By Angelos Anastasiou
One would have to be “mentally deficient” to not realise the certainty of an economic boom that would follow a solution to the Cyprus problem, President Nicos Anastasiades said in an interview with daily Politis on Friday.
“There is no doubt that a boom will ensue in terms of economic recovery, driven by investment,” he said. “I was recently at an international business conference in Sharm-el-Sheikh, and on the first day alone there had been announcements for investments in excess of €40 billion for Egypt from Arab countries.”
“Right now, any hesitation relating to Cyprus is owed, at least in part, to Turkish or Turkish Cypriot interventions aimed at blocking such investments.”
In the interview, Anastasiades said he expected the Cyprus problem talks to resume immediately following the election of a Turkish Cypriot leader later this month, and that their pace would likely pick up.
“If and when the messages brought to us by [UN special envoy] Mr Eide materialise, combined with the departure of the [Turkish seismic vessel] Barbaros, there is nothing preventing the resumption of the talks,” he said.
The President explained that the new round would be faster-paced, with more frequent meetings, as was “agreed in setting the agenda for the October 9 meeting” – before which talks were interrupted due to Anastasiades suspending his participation in protest of the issuance of a Turkish NAVTEX and the dispatching of the Barbaros for seismic research in Cyprus exclusive economic zone.
He added that in the interest of giving the talks a much-needed boost, he was considering certain confidence-building measures.
“I am considering announcing confidence-building measures, even unilaterally, in order to send a clear message that I mean what I say – namely, that my aim is a solution to the Cyprus problem as soon as possible,” he said.
“For example, for the 28 minefields we left behind in [mountain range in the island’s occupied area] Pentadaktylos, I don’t see why we can’t give maps so they can be destroyed, since they no longer serve a defensive purpose.”
Anastasiades repeated his disappointment with the stance of the US on the issue of Turkish violations of the Cypriot EEZ.
“We must speak the language of truth – the Americans disappointed me,” he said. “Not in their efforts to help in a settlement of the Cyprus problem, nor in the adoption of confidence-building measures, but the mere reference [they made] to Cyprus’ sovereign rights, without any reaction towards ending the violation.”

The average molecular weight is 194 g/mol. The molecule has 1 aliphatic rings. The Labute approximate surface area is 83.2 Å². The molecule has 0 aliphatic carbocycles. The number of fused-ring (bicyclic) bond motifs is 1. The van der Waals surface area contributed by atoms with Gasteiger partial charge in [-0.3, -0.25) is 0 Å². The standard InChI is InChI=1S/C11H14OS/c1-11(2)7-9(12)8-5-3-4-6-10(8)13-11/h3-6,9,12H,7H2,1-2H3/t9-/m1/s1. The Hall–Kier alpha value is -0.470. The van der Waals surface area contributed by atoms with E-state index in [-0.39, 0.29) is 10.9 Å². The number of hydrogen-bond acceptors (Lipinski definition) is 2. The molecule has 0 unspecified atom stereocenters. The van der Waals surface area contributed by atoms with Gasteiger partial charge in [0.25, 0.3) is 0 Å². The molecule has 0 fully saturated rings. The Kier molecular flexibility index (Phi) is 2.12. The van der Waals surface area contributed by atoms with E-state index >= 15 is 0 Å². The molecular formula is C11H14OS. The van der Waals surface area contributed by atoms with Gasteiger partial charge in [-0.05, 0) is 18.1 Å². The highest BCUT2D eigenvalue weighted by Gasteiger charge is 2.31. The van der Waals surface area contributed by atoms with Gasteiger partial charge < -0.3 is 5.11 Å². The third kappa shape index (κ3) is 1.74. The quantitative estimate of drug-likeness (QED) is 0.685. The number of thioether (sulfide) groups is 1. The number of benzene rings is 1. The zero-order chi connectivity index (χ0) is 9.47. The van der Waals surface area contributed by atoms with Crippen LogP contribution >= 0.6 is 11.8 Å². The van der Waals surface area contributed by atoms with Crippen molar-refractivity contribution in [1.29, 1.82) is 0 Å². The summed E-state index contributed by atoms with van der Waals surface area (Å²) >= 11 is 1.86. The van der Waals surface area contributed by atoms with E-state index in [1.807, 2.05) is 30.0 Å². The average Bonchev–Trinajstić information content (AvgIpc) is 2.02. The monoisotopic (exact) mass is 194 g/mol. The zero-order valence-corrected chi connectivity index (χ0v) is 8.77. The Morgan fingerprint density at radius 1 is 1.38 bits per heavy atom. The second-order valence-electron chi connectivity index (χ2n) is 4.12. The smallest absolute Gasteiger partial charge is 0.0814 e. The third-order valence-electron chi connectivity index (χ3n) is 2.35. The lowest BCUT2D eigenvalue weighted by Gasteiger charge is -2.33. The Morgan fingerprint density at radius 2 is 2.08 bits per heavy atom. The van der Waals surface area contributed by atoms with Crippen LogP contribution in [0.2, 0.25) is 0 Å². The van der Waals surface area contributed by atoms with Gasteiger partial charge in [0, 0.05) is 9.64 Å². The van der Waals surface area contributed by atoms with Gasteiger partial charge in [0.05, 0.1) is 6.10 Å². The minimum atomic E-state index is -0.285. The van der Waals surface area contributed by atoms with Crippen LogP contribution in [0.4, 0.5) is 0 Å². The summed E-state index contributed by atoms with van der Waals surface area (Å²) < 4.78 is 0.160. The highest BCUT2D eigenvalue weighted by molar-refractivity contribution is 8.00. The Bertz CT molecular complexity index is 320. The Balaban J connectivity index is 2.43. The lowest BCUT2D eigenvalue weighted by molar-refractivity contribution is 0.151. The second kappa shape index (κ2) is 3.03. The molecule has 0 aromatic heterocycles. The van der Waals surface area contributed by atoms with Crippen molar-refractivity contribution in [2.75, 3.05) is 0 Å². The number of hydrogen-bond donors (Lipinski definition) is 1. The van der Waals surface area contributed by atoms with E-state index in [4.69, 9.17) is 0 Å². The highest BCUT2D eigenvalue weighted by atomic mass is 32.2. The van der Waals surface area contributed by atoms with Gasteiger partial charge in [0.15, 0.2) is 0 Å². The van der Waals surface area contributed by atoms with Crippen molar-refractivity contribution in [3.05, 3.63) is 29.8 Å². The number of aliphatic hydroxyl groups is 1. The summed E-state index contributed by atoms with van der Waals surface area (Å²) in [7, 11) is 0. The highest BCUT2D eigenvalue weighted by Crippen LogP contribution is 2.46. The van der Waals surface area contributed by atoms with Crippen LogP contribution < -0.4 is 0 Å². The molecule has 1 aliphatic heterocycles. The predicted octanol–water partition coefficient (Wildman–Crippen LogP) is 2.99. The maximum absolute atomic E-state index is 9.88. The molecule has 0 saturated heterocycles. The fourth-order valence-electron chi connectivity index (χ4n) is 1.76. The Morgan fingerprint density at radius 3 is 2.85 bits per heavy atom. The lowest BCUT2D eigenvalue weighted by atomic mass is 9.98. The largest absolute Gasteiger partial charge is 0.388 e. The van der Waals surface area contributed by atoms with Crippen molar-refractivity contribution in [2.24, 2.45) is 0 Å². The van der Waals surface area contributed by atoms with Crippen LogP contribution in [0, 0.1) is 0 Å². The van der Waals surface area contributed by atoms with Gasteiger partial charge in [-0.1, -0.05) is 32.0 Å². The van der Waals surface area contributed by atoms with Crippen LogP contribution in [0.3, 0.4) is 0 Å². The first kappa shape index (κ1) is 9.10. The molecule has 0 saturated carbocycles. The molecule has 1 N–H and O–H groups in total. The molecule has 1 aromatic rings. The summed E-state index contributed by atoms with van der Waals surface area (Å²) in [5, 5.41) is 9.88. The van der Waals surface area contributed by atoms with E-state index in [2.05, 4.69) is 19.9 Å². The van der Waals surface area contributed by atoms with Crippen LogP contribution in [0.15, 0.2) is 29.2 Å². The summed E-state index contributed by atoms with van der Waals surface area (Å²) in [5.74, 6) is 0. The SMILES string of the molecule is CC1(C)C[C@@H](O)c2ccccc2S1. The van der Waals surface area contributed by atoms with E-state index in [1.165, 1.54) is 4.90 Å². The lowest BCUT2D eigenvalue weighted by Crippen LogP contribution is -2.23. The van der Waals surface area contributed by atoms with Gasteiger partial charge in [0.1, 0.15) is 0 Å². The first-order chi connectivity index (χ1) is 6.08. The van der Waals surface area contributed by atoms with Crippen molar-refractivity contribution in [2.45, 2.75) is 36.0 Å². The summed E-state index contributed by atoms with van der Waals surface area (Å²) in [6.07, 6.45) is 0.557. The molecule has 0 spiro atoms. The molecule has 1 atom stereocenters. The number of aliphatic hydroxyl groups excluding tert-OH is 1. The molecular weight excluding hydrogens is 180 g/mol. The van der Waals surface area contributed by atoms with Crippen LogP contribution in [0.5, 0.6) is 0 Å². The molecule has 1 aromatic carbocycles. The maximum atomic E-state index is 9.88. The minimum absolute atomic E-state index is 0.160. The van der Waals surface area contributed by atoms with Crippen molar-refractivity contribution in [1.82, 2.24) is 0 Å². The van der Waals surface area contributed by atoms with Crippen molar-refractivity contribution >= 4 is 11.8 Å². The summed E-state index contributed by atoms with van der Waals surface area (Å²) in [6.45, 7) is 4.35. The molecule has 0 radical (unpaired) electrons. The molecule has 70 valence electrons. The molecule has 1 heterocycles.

In contrast, he said, despite Russia’s unwillingness to involve itself in a Western problem, President Valdimir Putin had exemplified his support at the Security Council.
“I must say that this is appreciated, as will be any effort by the Americans to nudge Turkey in a positive direction towards a solution,” he said.
And in an attempt to put rumours of Russian demands for a military or naval base in Cyprus to rest, Anastasiades referred to his February visit to Russia. “I must say [Putin] was very clear,” he said. “They did not ask for anything – regardless of what the ambassador says.”
He was referring to Russia’s ambassador to Cyprus Stanislav Osadchiy, whose remarks prior to Anastasiades’ Russia trip hinted at such demands. “I am telling you what Mr Putin said,” Anastasiades insisted. “They had no demands – the ambassador did.”
The President’s interview drew harsh criticism from opposition parties DIKO and the Greens, which issued statements attacking his arguments.
“The President is trying to take advantage of the financial crisis, for which he bears much of the responsibility, to argue in favour of a hasty settlement to the Cyprus problem,” DIKO said.
“But he fails to point out that a bad solution will cripple the island’s economy forever. A bad economy can be fixed if handled properly, but a bad solution will be perpetually bad, with no prospect of being fixed.”
Meanwhile, the Greens took offence to Anastasiades’ “mentally deficient” remark.
“President Anastasiades used inappropriate characterisations to tempt the bankrupt Cypriots with the dream of ample economic growth and prosperity that a solution to the Cyprus problem will bring,” the Greens’ statement said.
“We will not tell him that only the mentally deficient fail to see where Turkey is leading the solution.”